Additionally, the limiting factor in the useful life of a CRT monitor is usually the heating filament. In other words, keeping the filament hot will eventually cause the filament to wear out, usually before the other elements of the monitor wear out. The ratio of the life of the filament to its temperature is governed by the root mean square distribution. Thus, an increase in the life of a filament will not be linearly proportional to a reduction in the temperature of the filament. Instead, the increase in the life of the filament will be proportional to the square of the reduction in its temperature, so a relatively small change in the temperature of the filament will result in a relatively large change in its useful life. Also, the ratio of the change in voltage across the filament to the change in temperature of the filament is governed by the root mean square distribution. In this case, the change in voltage is proportional to the square of the change in temperature. Therefore, a reduction in the voltage across the filament will result in a relatively small reduction in the temperature of the filament, which will result in a relatively large increase in its useful life.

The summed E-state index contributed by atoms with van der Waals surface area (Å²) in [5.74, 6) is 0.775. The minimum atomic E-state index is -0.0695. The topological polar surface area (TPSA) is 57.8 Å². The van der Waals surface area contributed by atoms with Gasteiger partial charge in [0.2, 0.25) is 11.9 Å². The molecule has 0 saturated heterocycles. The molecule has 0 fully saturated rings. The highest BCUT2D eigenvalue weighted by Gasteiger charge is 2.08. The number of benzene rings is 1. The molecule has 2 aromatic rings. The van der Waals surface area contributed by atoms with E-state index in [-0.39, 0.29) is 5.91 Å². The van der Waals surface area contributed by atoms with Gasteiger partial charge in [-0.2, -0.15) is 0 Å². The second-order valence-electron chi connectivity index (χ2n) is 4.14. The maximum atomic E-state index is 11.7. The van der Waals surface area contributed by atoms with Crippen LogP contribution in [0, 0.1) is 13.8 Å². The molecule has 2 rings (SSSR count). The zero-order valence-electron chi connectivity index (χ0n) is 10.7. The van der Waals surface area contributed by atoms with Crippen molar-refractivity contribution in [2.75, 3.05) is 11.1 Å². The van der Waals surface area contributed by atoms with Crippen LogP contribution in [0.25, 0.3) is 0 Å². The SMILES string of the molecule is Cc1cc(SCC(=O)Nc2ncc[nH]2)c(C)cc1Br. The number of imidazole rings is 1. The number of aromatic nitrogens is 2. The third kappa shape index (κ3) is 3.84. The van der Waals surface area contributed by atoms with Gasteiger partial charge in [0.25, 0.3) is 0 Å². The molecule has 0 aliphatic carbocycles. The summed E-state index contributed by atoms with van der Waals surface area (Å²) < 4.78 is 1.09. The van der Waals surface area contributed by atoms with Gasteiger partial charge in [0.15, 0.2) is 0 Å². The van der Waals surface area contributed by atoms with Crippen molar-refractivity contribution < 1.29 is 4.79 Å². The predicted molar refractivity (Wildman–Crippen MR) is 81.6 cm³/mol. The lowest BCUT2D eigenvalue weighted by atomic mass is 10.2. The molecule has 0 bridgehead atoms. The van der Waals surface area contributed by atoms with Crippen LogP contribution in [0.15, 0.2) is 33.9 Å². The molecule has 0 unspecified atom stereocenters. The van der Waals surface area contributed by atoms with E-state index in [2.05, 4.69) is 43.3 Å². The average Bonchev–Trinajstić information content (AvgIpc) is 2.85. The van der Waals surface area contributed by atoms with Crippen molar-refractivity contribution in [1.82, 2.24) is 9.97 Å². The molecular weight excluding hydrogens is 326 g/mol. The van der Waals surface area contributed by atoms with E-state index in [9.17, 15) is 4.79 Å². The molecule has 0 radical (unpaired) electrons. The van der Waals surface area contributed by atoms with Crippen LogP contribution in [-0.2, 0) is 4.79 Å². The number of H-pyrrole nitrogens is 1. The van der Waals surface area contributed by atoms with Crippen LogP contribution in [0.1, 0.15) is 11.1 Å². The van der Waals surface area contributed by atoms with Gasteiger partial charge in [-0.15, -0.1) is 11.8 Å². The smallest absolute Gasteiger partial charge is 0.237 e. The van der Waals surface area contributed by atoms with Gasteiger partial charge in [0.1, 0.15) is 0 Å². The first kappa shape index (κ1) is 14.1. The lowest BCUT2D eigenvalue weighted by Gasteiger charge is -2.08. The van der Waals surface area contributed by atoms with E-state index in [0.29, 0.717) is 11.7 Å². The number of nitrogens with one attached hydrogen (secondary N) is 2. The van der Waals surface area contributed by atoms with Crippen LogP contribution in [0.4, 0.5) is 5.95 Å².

Televisions made several years ago powered down every part of the television system when the television was turned off. Then when the television was turned on, several seconds would pass before an image would appear on the screen, because the system had to wait for the heating element to heat up. However, most televisions made today only require a short wait before an image appears. This short time period is due to the fact that most televisions no longer power down every element of the system when the television is turned off. Instead, the new televisions keep the heating element hot even when the system is off. Thus, if a person were to touch the back of a modern television, that person would find the television to be quite warm even though it had been left off for several hours.